The personal artistic innovations of Hotel Room marks a departure for Gifford in that, unlike Sailor and Lula, these characters exist in a single space, abandoning Gifford’s Romantic metaphor of car travel along American highways.  In fact the forward motion of Hotel Room is one of time.  The presence at the heart of the series is one hotel room, but this room’s journey through time serves as the testament of a silent observer, an observer that remains within the confines of Gifford’s two episodes apparently objective.  This complicates things immeasurably for Lynch in terms of the histrionic signifiers discussed above which he employs so readily in his visual designs, whose very use is born out of the filmmaker’s highly stylized and subjective world view.  Remarkably it would be this particular anomaly that marks the “tormented genius” of Lost Highway (1997).

pornography and voyeurism in the hands of David Lynch

Lost Highway: pornography and voyeurism in the hands of David Lynch

Could it be more telling that Lost Highway should open with David Bowie’s ferociously schizophrenic song I’m Deranged?  Or that the song should be married to an image that is the absolute visual summation of Gifford’s literary stylings?  I think not.  Nor should it be surprising that Barry Gifford and David Lynch’s only outing as co-screenwriters should also be the most brazen celebration of American Film Noir’s hyper-hetero culture.

And yet Lost Highway suggests the unorthodox narratives to come in Mulholland Drive and Inland Empire (2007).  It presages a subtlety of characterization, a sort of minimalism, that would flavor Gifford’s Night People.  But superficially, if one were to watch Lost Highway for the first time, one would invariably be struck by the film’s obvious preoccupation with other filmic devices, primarily those best represented by Brian DePalma and Jacques Rivette.  In the case of Brian DePalma one finds the duality of the film’s female protagonist, once brunette and then blonde, or should I say housewife and then femme fatale.  From Dressed To Kill (1980) to Snake Eyes (1998) DePalma has been dramatizing the incongruities and polarities of the female as signifier in his often Freudian world of masculinity in jeopardy.  This device is implemented by Gifford and Lynch within the Balthazar Getty portion of Lost Highway to color the audience’s reading of the Fred/Pete character and the duality it represents as opposed to dwelling on the female duality which, to DePalma, functions as a potential means for masculine castration.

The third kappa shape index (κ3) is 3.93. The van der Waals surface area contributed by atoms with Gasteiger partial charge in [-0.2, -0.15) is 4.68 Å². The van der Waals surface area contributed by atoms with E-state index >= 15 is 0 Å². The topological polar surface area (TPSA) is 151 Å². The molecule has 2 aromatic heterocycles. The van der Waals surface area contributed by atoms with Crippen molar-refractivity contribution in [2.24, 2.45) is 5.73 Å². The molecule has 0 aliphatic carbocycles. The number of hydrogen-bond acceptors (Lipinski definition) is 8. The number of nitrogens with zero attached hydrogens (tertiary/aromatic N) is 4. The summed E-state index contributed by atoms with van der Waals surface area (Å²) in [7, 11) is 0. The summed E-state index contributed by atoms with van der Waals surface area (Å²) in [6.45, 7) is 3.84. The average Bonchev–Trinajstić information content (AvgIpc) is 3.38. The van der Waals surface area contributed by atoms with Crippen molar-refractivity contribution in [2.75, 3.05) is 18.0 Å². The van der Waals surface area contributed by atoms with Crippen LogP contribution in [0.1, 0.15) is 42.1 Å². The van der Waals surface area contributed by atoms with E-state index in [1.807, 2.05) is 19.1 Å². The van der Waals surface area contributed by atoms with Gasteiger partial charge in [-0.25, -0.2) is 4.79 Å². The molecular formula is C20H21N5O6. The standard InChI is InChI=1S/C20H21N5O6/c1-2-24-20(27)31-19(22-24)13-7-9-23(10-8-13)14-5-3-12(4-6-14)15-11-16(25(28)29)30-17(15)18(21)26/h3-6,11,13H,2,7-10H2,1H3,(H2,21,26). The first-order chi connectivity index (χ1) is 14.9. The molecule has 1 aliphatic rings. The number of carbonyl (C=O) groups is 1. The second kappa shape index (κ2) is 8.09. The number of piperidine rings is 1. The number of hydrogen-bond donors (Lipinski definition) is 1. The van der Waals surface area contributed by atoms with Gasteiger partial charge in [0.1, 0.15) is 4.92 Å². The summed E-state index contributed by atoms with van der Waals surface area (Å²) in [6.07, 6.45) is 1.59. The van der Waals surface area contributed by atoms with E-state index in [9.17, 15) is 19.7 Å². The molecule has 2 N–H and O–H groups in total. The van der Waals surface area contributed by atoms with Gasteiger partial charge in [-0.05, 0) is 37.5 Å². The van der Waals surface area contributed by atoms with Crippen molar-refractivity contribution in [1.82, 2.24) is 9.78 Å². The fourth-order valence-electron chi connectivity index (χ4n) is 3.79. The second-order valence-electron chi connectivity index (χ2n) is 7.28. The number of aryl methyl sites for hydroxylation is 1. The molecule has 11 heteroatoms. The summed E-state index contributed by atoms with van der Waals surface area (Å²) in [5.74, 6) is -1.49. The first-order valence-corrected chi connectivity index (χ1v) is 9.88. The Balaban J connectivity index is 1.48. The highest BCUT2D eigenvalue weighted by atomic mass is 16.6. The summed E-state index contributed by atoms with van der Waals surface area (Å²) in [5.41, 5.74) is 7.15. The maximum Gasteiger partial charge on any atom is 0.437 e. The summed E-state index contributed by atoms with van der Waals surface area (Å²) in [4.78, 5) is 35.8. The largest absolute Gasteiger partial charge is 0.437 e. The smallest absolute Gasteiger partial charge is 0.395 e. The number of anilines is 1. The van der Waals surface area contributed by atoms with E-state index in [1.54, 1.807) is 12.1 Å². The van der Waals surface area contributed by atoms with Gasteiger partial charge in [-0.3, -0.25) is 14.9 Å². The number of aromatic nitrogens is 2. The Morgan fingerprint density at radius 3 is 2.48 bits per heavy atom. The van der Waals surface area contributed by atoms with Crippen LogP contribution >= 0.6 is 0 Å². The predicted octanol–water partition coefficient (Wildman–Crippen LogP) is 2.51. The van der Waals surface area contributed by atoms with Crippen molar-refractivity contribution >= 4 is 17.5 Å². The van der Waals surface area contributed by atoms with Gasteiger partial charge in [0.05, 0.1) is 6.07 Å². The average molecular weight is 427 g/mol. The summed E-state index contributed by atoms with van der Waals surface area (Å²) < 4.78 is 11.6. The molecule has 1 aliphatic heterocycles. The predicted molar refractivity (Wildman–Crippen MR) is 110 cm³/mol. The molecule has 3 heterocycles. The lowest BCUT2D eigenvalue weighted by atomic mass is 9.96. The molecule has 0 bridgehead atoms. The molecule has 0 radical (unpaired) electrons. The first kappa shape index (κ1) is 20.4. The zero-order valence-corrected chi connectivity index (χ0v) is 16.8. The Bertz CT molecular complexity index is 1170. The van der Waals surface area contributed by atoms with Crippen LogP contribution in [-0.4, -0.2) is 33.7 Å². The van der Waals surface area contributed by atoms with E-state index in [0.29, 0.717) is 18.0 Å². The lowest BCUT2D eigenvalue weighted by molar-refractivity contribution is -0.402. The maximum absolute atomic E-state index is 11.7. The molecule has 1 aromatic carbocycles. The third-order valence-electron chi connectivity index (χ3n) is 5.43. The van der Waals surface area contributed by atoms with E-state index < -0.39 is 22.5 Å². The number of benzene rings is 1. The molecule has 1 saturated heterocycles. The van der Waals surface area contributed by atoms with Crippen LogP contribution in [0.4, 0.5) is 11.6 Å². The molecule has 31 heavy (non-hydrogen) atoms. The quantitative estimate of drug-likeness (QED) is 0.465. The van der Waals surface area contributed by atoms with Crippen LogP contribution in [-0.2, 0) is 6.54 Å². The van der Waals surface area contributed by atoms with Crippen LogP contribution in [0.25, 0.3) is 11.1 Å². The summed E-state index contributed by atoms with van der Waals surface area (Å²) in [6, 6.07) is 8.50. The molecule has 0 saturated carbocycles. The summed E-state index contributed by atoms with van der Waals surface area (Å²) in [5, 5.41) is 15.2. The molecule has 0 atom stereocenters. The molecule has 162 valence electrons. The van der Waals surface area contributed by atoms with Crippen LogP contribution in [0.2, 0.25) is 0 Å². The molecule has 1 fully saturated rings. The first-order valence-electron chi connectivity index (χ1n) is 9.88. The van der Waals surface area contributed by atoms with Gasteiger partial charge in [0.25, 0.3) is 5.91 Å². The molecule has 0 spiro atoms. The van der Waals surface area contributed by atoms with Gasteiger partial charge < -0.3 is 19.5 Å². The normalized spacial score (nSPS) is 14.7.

Jacques Rivette’s influence is, like Depalma’s, entirely conceptual as well as totally focused again upon the duality of two psychoses in the process of a merger (Fred/Pete).  But where Rivette is concerned with the philosophical from a similar vein as Robert Bresson, Lynch and Gifford implement a strategy that moves the device into the reflexive world of heightened genre mechanics (Film Noir).  Where Celine & Julie Go Boating (1974) tackles the breadth of cinematic humanism in all of its potential Lost Highway prefers a harrowing journey into a genre familiar to mass audiences with the intention of exploring why it is audiences feel comfortable, if not fulfilled, by the sexual politics of Film Noir.

That is not to say that Lynch and Gifford are at all plagiarists, on the contrary, the addition of these motifs or concepts to the amalgamation of interests and devices that already compromise their recognizable style serve to better equip Lost Highway.  Consider Lost Highway as the polar opposite of Wild At Heart.  Wild At Heart championed a visual language of allusions that drew upon the Hollywood of Lynch and Gifford’s youth to articulate their own nightmare version of the American Dream.  Wild At Heart is akin to Norman Mailer’s An American Dream in this fashion.  But if this referential dialect represents a chic nihilism that has remained in constant vogue, then Lost Highway is most certainly a singular case for Lynch and Gifford.  The dialect of Lost Highway reprises the voyeurism of Blue Velvet, but thrusts it into the wider popular consumer context of the still taboo porn industry.  Wild At Heart had it’s yellow brick road, Lost Highway has its back room casting couch.